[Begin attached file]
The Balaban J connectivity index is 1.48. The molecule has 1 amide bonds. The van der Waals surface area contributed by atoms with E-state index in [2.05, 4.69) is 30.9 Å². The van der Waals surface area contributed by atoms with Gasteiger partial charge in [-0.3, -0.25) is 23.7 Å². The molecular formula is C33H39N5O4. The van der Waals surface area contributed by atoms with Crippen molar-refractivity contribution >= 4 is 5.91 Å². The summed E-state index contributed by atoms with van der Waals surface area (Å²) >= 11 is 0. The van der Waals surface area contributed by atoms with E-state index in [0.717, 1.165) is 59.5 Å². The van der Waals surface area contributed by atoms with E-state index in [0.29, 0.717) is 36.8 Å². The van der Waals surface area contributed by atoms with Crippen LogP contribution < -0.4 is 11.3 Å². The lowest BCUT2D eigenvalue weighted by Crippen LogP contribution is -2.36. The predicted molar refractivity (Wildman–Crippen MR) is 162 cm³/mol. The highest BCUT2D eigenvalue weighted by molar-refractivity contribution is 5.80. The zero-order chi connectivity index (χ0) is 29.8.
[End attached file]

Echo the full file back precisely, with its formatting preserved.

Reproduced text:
The Balaban J connectivity index is 1.48. The molecule has 1 amide bonds. The van der Waals surface area contributed by atoms with E-state index in [2.05, 4.69) is 30.9 Å². The van der Waals surface area contributed by atoms with Gasteiger partial charge in [-0.3, -0.25) is 23.7 Å². The molecular formula is C33H39N5O4. The van der Waals surface area contributed by atoms with Crippen molar-refractivity contribution >= 4 is 5.91 Å². The summed E-state index contributed by atoms with van der Waals surface area (Å²) >= 11 is 0. The van der Waals surface area contributed by atoms with E-state index in [0.717, 1.165) is 59.5 Å². The van der Waals surface area contributed by atoms with E-state index in [0.29, 0.717) is 36.8 Å². The van der Waals surface area contributed by atoms with Crippen LogP contribution < -0.4 is 11.3 Å². The lowest BCUT2D eigenvalue weighted by Crippen LogP contribution is -2.36. The predicted molar refractivity (Wildman–Crippen MR) is 162 cm³/mol. The highest BCUT2D eigenvalue weighted by molar-refractivity contribution is 5.80. The zero-order chi connectivity index (χ0) is 29.8.